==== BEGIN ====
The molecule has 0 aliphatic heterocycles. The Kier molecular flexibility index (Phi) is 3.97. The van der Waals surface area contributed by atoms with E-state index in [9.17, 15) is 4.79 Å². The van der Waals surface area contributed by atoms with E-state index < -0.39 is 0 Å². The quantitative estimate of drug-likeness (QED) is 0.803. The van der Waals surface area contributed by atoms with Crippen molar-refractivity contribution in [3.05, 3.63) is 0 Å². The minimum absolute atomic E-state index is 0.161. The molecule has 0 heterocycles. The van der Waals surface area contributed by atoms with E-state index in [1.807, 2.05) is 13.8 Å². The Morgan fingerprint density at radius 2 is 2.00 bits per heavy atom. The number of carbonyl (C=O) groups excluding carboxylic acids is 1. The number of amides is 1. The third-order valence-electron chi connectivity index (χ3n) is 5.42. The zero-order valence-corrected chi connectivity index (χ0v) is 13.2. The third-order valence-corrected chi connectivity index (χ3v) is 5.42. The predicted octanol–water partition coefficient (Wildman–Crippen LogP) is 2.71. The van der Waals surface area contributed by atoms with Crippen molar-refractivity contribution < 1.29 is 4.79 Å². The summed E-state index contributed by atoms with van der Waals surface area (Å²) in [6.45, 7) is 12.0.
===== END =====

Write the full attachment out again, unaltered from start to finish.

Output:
The molecule has 0 aliphatic heterocycles. The Kier molecular flexibility index (Phi) is 3.97. The van der Waals surface area contributed by atoms with E-state index in [9.17, 15) is 4.79 Å². The van der Waals surface area contributed by atoms with E-state index < -0.39 is 0 Å². The quantitative estimate of drug-likeness (QED) is 0.803. The van der Waals surface area contributed by atoms with Crippen molar-refractivity contribution in [3.05, 3.63) is 0 Å². The minimum absolute atomic E-state index is 0.161. The molecule has 0 heterocycles. The van der Waals surface area contributed by atoms with E-state index in [1.807, 2.05) is 13.8 Å². The Morgan fingerprint density at radius 2 is 2.00 bits per heavy atom. The number of carbonyl (C=O) groups excluding carboxylic acids is 1. The number of amides is 1. The third-order valence-electron chi connectivity index (χ3n) is 5.42. The zero-order valence-corrected chi connectivity index (χ0v) is 13.2. The third-order valence-corrected chi connectivity index (χ3v) is 5.42. The predicted octanol–water partition coefficient (Wildman–Crippen LogP) is 2.71. The van der Waals surface area contributed by atoms with Crippen molar-refractivity contribution < 1.29 is 4.79 Å². The summed E-state index contributed by atoms with van der Waals surface area (Å²) in [6.45, 7) is 12.0.